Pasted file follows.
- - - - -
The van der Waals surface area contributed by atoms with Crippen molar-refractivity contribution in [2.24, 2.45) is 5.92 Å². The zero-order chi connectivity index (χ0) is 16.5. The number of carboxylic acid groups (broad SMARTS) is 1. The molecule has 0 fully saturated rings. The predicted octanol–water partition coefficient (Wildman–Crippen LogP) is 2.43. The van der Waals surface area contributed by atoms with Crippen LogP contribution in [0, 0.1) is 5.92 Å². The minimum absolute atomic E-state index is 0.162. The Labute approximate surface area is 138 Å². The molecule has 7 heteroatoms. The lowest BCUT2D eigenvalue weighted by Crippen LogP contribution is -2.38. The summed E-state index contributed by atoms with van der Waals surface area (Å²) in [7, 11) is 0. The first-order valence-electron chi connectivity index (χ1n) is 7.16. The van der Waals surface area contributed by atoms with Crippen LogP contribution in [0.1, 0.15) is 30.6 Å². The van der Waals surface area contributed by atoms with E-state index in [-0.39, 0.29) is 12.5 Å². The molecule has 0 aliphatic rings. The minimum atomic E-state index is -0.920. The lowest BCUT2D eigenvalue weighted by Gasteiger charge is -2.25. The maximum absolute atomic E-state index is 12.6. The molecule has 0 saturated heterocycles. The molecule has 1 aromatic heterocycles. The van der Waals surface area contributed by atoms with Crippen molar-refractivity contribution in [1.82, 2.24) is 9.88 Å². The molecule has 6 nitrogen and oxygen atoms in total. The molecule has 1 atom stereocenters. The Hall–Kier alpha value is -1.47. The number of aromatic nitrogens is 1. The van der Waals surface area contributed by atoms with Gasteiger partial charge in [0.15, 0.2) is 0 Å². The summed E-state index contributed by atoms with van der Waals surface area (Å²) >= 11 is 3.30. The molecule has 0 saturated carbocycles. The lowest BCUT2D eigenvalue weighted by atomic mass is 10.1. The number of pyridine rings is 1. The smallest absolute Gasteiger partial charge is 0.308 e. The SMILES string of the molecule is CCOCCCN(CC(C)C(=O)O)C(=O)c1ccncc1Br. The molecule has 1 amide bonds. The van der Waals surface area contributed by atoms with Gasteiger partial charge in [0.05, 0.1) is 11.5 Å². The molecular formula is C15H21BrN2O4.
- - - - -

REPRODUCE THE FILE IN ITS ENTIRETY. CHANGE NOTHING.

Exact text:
The van der Waals surface area contributed by atoms with Crippen molar-refractivity contribution in [2.24, 2.45) is 5.92 Å². The zero-order chi connectivity index (χ0) is 16.5. The number of carboxylic acid groups (broad SMARTS) is 1. The molecule has 0 fully saturated rings. The predicted octanol–water partition coefficient (Wildman–Crippen LogP) is 2.43. The van der Waals surface area contributed by atoms with Crippen LogP contribution in [0, 0.1) is 5.92 Å². The minimum absolute atomic E-state index is 0.162. The Labute approximate surface area is 138 Å². The molecule has 7 heteroatoms. The lowest BCUT2D eigenvalue weighted by Crippen LogP contribution is -2.38. The summed E-state index contributed by atoms with van der Waals surface area (Å²) in [7, 11) is 0. The first-order valence-electron chi connectivity index (χ1n) is 7.16. The van der Waals surface area contributed by atoms with Crippen LogP contribution in [0.1, 0.15) is 30.6 Å². The van der Waals surface area contributed by atoms with E-state index in [-0.39, 0.29) is 12.5 Å². The molecule has 0 aliphatic rings. The minimum atomic E-state index is -0.920. The lowest BCUT2D eigenvalue weighted by Gasteiger charge is -2.25. The maximum absolute atomic E-state index is 12.6. The molecule has 0 saturated heterocycles. The molecule has 1 aromatic heterocycles. The van der Waals surface area contributed by atoms with Crippen molar-refractivity contribution in [1.82, 2.24) is 9.88 Å². The molecule has 6 nitrogen and oxygen atoms in total. The molecule has 1 atom stereocenters. The Hall–Kier alpha value is -1.47. The number of aromatic nitrogens is 1. The van der Waals surface area contributed by atoms with Gasteiger partial charge in [0.15, 0.2) is 0 Å². The summed E-state index contributed by atoms with van der Waals surface area (Å²) >= 11 is 3.30. The molecule has 0 saturated carbocycles. The lowest BCUT2D eigenvalue weighted by atomic mass is 10.1. The number of pyridine rings is 1. The smallest absolute Gasteiger partial charge is 0.308 e. The SMILES string of the molecule is CCOCCCN(CC(C)C(=O)O)C(=O)c1ccncc1Br. The molecule has 1 amide bonds. The van der Waals surface area contributed by atoms with Gasteiger partial charge in [0.05, 0.1) is 11.5 Å². The molecular formula is C15H21BrN2O4.